This is why Cylons are interesting. They’re not just apparent-human machines like the Terminator or mechanized humans like Robocop, Cylons are synthetic humans “like us [with] identical internal organs and lymphatic systems,” who also claim to have conscious experience.
Adama: How does that make you feel? If you can feel?
Leoben: Oh, I can feel more than you can conceive.
Cylons cry and get hungry. Some of them fall in love with humans and give birth. We may have to grant that Cylons are necessarily conscious because, as V.S. Ramachandran puts it, “there’s no such thing as free-floating qualia without a self experiencing them. Or, a self without qualia”. It seems that qualia necessarily entails an experiencing self and, if you have a self, you’re conscious.
But, couldn’t they just be pretending? Maybe there’s some advanced heuristic software figuring up context-appropriate emotional language. David Chalmers talks about this very possibility with the ‘Philosopher’s Zombie’ thought experiment.
The Philosopher’s Zombie isn’t like Romero’s crazed undead. In addition to looking perfectly human, the zombies go about their day in a human way. They have coffee and read books. They even write about the problems of consciousness for other zombies. But, the crucial difference, is that they have no first-person, subjective experience: they are not conscious.
Chalmers argues that such a creature could exist in theory but that here, on non-hypothetical Earth, we are conscious. Other philosophers, like Paul Churchland, disagree with Chalmers about Zombies. Just because a zombie is imaginable (says Churchland) doesn’t mean it’s possible. There is also the interesting suggestion that a Philosopher’s Zombie, like a Cylon, that could behave as if it were conscious would be conscious. A sort of Turing test for a self.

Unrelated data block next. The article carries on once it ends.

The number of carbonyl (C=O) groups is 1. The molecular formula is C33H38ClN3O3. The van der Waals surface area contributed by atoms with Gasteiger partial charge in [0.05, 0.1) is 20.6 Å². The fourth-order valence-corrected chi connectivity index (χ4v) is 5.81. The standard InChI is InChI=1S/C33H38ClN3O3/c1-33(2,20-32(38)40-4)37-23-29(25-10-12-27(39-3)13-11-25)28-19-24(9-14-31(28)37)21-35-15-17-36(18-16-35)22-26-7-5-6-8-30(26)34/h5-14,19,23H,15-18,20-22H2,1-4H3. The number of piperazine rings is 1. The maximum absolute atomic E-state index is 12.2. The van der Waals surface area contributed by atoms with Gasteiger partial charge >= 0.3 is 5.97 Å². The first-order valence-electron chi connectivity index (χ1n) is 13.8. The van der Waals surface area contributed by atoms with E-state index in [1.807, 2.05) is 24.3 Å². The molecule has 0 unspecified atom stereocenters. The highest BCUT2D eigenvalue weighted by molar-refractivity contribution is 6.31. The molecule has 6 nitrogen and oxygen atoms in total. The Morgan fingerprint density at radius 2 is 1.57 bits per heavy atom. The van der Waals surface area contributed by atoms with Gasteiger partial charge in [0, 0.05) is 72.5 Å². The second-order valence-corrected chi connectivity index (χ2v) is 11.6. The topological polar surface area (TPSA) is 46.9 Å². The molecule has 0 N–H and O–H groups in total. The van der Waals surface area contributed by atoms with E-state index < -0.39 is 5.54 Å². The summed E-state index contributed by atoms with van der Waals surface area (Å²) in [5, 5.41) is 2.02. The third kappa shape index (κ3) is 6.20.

Anyway, the thought experiment is meant to highlight an odd point. If consciousness is only about nerve reflexes, preferencing, intelligence or decision making, then there is nothing that can’t be explained away with heuristic complexes or genetic algorithms running in the brain exactly like computer software. Chalmers puts it another way, “why is all that complex processing also accompanied by experience?”
In The Astonishing Hypothesis, Francis Crick expands the point with the problem-solving capabilities of bees. Bees are capable of finding their way to food based on color cues and can learn to solve problems more quickly by remembering past color cues which led to food. Crick notes that if a potentially comatose patient could perform any of the tasks done by the bee, we would not hesitate to declare the patient conscious. But then is the bee also conscious? If not, why? More to the point, computers are outperforming their conscious designers all the time but, we never assume they’re conscious.
Since we can’t somehow look and see consciousness, we have to either accept the Cylon’s claims to a subjective self, because they describe qualia, or re-evaluate how we determine the existence of consciousness in others. If this isn’t problematic enough, it may be that the act of questioning consciousness is more difficult. After all, it’s dizzying to imagine how the self could find itself.
[Is there anything else in “Battlestar Galactica” that suggests Cylons are conscious? Or that proves they aren’t? Sound off in the comments! – Ed.]
When he’s not watching Battlestar Galactica or playing Call of Duty: Modern Warfare 2, Nathaniel Hanks writes about consciousness – particularly the mind-body problem – and evolution at his own blog. Stay logged on for further Overthinking It posts about Battlestar Galactica and the philosophy of consciousness.